Managing field borders for weed seed predators

2011 Annual Report for GS10-091

Project Type: Graduate Student
Funds awarded in 2010: $9,856.00
Projected End Date: 12/31/2011
Grant Recipient: North Carolina State University
Region: Southern
State: North Carolina
Graduate Student:
Major Professor:
Dr. Chris Reberg-Horton
North Carolina State University

Managing field borders for weed seed predators


Weed seed predation could be part of an alternative weed management program for organic growers if weed seed eating organisms can be conserved and enhanced. Field border management that increases vegetative diversity is a potential method for conserving weed seed predators.

Results from predator exclusion cage studies conducted in the fall of 2011 were similar to 2010. While habitat border type did not effect seed predation, crop type heavily influences seed predation rates within the field. This seems to be due to vegetative cover. Light interception measurements were taken to confirm this.

A video camera study was also deployed in the fall of 2011. These videos showed that house mice and crickets are the predominant weed seed predators.

Objectives/Performance Targets

1.) Determine the effects four different field border vegetation communities have on levels of weed seed predation in adjacent crop fields by invertebrates and vertebrates.
2.) Identify the specific predators responsible for this weed seed predation.
3.) Disseminate the results of this project to organic growers.


Objective 1

Exclusion cages with seed cards were deployed in the Fall.

Similar to the previous year, broadleaf signal grass was the preferred weed seed amongst granivores. Also, habitat border treatments did not affect removal/predation rates of seeds. Instead, there were strong crop effects as well as differences between trials.

Again, in the annual row crops (corn and soybeans) seed predation was heaviest toward the field borders and dropped off towards the field center. The perennial hay crop, again, did not see this distance effect. (See Figure 1)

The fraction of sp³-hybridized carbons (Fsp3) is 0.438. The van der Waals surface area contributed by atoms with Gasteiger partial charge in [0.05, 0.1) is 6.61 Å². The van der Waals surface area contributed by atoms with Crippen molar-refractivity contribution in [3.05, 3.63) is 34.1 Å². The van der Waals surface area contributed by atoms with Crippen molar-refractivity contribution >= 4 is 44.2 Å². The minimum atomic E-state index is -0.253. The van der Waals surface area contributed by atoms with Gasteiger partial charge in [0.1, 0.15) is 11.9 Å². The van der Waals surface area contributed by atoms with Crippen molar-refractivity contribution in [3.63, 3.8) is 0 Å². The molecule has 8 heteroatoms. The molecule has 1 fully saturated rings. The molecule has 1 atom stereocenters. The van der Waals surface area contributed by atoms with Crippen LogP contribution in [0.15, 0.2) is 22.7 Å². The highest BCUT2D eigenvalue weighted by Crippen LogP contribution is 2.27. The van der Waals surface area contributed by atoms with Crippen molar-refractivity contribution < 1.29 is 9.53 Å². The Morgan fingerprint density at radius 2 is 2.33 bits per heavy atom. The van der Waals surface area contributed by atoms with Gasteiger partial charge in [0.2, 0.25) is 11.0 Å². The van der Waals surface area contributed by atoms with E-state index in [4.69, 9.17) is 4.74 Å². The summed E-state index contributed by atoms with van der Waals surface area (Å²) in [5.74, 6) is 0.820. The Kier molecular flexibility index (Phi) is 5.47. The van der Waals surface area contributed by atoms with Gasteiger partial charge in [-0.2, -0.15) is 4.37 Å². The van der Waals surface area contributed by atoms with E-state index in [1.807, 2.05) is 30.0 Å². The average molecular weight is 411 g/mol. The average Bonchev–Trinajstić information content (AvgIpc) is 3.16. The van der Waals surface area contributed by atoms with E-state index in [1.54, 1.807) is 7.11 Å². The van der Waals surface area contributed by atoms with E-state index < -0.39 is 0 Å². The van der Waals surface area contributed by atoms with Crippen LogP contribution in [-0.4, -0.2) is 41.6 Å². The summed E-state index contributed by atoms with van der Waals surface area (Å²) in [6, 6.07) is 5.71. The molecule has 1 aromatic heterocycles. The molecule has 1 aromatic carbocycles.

Late planting of the hay crop in the fall of 2010 along with a harsh winter created patchy, weedy hay fields. We plowed this and planted sorghum Sudan grass, cowpea, and forage soybeans in the Spring. This hay crop produced interesting results. Whereas the previous year's hay, consisting of orchard grass and white clover, had extremely high seed predation rates, this year's only had intermediate rates. The obvious difference between the two year's hay fields were the amount of cover each provided.

We tested this cover hypothesis by measuring crop canopy light interception in one of the fields. Results show a strong correlation between light interception (a.k.a. "shade") and seed predation. (See Figure 2)

Objective Two

A monitoring study using night vision cameras was deployed in the Fall of 2011. Cameras were turned on for three hours during the day and three hours at night. Analysis of the videos showed that weed seed predation occurs mostly at night. Also, the red imported fire ant, Solenopsis invicta, was not seen removing weed seeds. This is an important finding because previous studies had assumed that this species was becoming the dominant weed seed predator in the Southeast, replacing crickets and other native organisms. Instead, the videos showed that crickets and mice are the dominant weed seed predators (see videos). All seed predators seemed to prefer grass seeds over pigweed or sicklepod weed seeds.

Objective Three

The graduate student coordinator of this project, Aaron Fox, developed and co-led a half-day extension workshop with Charlie Plush (a graduate student in Fisheries and Wildlife Sciences)titled, "On-Farm Habitat To Provide Multiple Ecosystem Services". The workshop was presented through the Center for Environmental Farming Systems 'Seasons of Sustainable Agriculture' workshop series ( Over 50 people attended the event. Results from the study were presented with an emphasis on managing weed seeds.

PowerPoint available at:

Impacts and Contributions/Outcomes

Utilizing field border vegetation to promote weed seed predation does not appear to be a viable pest managment strategy. However, increasing cover, either through delayed hay cutting or delayed tillage after grain harvest, can enhance this ecosystem service.

The invasive red imported fire ant, Solenopsis invicta, does not appear to provide weed seed predation services in the Southeast as previously thought.